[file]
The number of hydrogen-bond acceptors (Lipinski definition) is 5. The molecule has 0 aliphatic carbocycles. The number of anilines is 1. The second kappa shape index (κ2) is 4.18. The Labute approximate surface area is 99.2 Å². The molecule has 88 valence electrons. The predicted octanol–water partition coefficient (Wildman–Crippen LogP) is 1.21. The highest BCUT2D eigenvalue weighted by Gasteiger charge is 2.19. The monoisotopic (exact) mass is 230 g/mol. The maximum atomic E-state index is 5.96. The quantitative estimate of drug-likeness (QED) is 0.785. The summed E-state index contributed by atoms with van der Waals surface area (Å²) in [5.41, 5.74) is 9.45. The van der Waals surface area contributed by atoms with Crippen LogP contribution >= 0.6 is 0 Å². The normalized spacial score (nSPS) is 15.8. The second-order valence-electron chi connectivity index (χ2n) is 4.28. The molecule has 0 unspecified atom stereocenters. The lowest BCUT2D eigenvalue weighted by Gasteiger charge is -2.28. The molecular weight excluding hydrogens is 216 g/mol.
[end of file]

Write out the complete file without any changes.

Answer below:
The number of hydrogen-bond acceptors (Lipinski definition) is 5. The molecule has 0 aliphatic carbocycles. The number of anilines is 1. The second kappa shape index (κ2) is 4.18. The Labute approximate surface area is 99.2 Å². The molecule has 88 valence electrons. The predicted octanol–water partition coefficient (Wildman–Crippen LogP) is 1.21. The highest BCUT2D eigenvalue weighted by Gasteiger charge is 2.19. The monoisotopic (exact) mass is 230 g/mol. The maximum atomic E-state index is 5.96. The quantitative estimate of drug-likeness (QED) is 0.785. The summed E-state index contributed by atoms with van der Waals surface area (Å²) in [5.41, 5.74) is 9.45. The van der Waals surface area contributed by atoms with Crippen LogP contribution >= 0.6 is 0 Å². The normalized spacial score (nSPS) is 15.8. The second-order valence-electron chi connectivity index (χ2n) is 4.28. The molecule has 0 unspecified atom stereocenters. The lowest BCUT2D eigenvalue weighted by Gasteiger charge is -2.28. The molecular weight excluding hydrogens is 216 g/mol.